On March 30, the House Un-American Activities Committee opens a full investigation of the Klan and its shocking crimes. On August 6, President Johnson signs the 1965 Voting Rights Act. Six days of rioting break out in Watts, the black gheto of Los Angeles, on August 11, leaving thirty-five dead. More than thirty-five hundred people are arrested in one of the worst riot in the nation’s history. 1966 Robert Weaver, named head of the Department of Housing and Urban Development, becomes the first black to serve in a presidential cabinet, and Constance Baker Motley becomes the first black woman to be named a federal judge.
In February, King and his family move into a tenement apartment in Chicago to initiate the Chicago Project. The SCLC joins forces with Al Raby’s Coordinating Council of Community Organizations. King meets with Black Muslim leader Elijah Muhammad in Chicago. On May 4, more than 80 percent of Alabama’s registered blacks vote in the Alabama Democratic primary. The first major black vote since Reconstruction causes sheriffs James Clark of Selma and Al Lingo of Birmingham to lose their offices. James Meredith is shot on June 6 – the first day of his 220 mile March Against Fear from Memphis, Tennessee to Jackson, Mississippi. King and other civil rights leaders decide to continue the march.
In Greenwood, Mississippi, Stokely Carmichael, the newly elected head of SNCC, and Willie Ricks use the slogan Black Power for the first time in front of reporters. Designating July 10 Freedom Sunday, King initiates a drive to make Chicago an open city, demanding an end to discrimination in housing, schools and employment. Rioting erupts on Chicago’s West Side on July 12. Two black youths are killed. King begins negotiations with Mayor Richard Daley. Illinois governor Otto Kerner orders four thousand National Guardsmen to Chicago. On August 5, King is assaulted with stones as he leads marchers through Chicago’s Southwest Side.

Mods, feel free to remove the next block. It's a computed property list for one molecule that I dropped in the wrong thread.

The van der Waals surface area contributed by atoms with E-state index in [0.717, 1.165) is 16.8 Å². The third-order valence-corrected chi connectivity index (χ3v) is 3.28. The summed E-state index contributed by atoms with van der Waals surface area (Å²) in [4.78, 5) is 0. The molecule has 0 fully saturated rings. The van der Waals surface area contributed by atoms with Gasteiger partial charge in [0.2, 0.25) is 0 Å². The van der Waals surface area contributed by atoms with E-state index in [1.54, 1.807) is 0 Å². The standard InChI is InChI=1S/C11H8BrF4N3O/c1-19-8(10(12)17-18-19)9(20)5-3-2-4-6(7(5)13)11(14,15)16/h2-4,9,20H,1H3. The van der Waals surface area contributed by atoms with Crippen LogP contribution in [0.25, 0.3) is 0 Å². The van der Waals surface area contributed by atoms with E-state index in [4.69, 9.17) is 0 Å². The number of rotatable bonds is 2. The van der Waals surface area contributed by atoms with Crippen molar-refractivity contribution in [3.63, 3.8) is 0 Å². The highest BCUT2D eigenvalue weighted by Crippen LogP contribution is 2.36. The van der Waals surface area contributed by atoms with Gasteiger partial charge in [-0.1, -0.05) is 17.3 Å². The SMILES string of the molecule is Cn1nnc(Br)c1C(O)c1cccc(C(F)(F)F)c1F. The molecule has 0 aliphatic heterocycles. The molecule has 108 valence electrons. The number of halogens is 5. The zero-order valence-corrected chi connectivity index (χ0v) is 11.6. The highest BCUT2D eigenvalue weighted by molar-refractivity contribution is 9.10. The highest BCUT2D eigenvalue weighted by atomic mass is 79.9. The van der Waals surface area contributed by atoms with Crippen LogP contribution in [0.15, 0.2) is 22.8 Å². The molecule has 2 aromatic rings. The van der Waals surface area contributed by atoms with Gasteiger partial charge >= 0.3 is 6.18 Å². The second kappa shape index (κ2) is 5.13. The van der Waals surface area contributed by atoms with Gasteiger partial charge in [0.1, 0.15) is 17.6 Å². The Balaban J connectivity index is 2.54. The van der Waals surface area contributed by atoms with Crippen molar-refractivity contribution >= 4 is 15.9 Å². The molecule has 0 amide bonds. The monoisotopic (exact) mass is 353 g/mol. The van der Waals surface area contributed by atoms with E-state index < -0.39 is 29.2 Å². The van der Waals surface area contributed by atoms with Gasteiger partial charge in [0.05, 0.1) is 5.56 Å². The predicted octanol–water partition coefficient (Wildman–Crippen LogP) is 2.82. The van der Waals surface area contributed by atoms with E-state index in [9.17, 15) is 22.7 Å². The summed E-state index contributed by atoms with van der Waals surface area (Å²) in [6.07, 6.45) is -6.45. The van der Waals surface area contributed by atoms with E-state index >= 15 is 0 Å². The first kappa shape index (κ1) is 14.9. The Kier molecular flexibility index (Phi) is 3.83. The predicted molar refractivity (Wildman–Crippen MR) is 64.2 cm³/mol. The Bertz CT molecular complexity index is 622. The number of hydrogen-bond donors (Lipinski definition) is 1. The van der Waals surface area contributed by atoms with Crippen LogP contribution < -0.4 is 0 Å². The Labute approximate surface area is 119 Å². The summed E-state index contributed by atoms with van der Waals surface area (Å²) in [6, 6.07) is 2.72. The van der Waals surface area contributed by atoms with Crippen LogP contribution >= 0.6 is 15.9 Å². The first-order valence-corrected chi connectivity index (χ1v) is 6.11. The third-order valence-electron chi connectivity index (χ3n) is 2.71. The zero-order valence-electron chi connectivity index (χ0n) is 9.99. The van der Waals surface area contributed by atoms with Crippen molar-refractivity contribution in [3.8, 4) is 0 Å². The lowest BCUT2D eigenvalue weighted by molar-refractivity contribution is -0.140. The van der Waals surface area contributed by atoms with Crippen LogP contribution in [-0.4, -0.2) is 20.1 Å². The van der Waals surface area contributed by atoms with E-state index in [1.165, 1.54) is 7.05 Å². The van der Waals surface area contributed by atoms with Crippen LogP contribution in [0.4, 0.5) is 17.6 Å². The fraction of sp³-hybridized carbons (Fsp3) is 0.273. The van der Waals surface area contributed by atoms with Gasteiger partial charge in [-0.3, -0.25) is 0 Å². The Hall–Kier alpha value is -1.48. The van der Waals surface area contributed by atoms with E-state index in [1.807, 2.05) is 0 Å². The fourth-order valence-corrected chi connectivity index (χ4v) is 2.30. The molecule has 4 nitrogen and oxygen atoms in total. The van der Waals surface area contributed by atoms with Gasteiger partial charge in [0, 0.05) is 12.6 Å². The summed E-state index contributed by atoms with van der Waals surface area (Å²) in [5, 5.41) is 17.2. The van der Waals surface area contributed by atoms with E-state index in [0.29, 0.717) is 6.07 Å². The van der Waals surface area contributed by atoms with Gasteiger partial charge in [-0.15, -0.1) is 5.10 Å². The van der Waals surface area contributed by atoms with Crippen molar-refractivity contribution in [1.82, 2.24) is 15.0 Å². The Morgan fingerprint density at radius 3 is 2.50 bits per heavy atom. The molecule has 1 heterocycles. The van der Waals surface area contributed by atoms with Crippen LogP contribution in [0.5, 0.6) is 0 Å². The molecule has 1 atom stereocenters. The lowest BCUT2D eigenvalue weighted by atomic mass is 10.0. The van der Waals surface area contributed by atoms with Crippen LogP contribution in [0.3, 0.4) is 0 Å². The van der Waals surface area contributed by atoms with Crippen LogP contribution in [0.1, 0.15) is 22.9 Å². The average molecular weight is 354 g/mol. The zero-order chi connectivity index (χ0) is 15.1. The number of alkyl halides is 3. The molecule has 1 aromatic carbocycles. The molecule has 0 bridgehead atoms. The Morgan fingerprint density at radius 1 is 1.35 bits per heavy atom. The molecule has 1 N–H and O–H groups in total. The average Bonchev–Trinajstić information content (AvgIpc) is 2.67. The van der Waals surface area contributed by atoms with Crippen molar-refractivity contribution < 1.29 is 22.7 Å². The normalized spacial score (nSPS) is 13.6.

SNCC and CORE march on Chicago’s Cicero suburb on September 4. King and SCLC do not participate. Two hundred blacks, protected by National Guardsmen, are fiercely attacked and forced to retreat. 1967 On February 15, President Johnson proposes the 1967 Civil Rights Act to Congress, including a strong open-housing provision. The bill does not pass, but similar provisions are later incorporated in the 1968 Civil Rights Act. At a news conference in New York on April 16, King warns that at least ten cities could explode in racial violence this summer because conditions that caused riots last summer still exist.
On June 2, riots begin in the Roxbury section of Boston. More than 60 people are injured, and nearly 100 are arrested. Before the summer is over, riots occur in Neward, Detroit, Milwaukee, and more than 30 other American cities. In Detroit alone, 43 die and 324 are injured. In an historic ruling on June 19, a federal judge orders schools in Washington, D.C. to end de facto segregation by the fall semester.
On July 26, King, A. Philip Randolph, Roy Wilkins, and Whitney Young issue a joint statement appealing for an end to the riots, which have proved ineffective and damaging to the civil cause and the entire nation. The following day, the president appoints Governor Kerner of Illinois and Mayor Lindsay of New York to head a riot commission to investigate the cause of disorders and recommend means of preventing or containing them in the future. On November 7, Carl Strokes is elected mayor of Cleveland, Ohio, the first black elected mayor of a major U.S. city. On November 27, King announces the inception of the Poor People’s Campaign, focusing on jobs and freedom for poor people -black and white.
1968 On February 12, sanitation workers go on strike in Memphis, Tennessee. King leads a demonstration in Memphis on March 28 in support of the striking sanitation workers. When the march becomes violent, one black is killed and more than fifty people are injured. King leaves Memphis distressed over the violence. He returns April 3 in the hopes of leading a peaceful march.
He tells a crowd at the Memphis Masonic Temple, I may not get there with you, but I want you to know tonight that we as a people will get to the promised land. The following day, April 4, Martin Luther King, Jr. is assassinated in the balcony of the Lorraine Hotel in Memphis. He dies at St. Joseph’s Hospital of a gunshot wound in the neck.
Rioting in Washington’s black section is the most in the capital’s history. The President declares April 7 a national day of mourning for King. On April 8, Coretta Scott King assumes her husband’s place leading a massive silent march through the streets of Memphis. Thousands of people attend King’s funeral on April 9 at Ebenezer Baptist Church in Atlanta. Millions more watch on television. The 1968 Civil Right Act prohibiting racial discrimination in the sale or rental or housing is passed by Congress on April 11.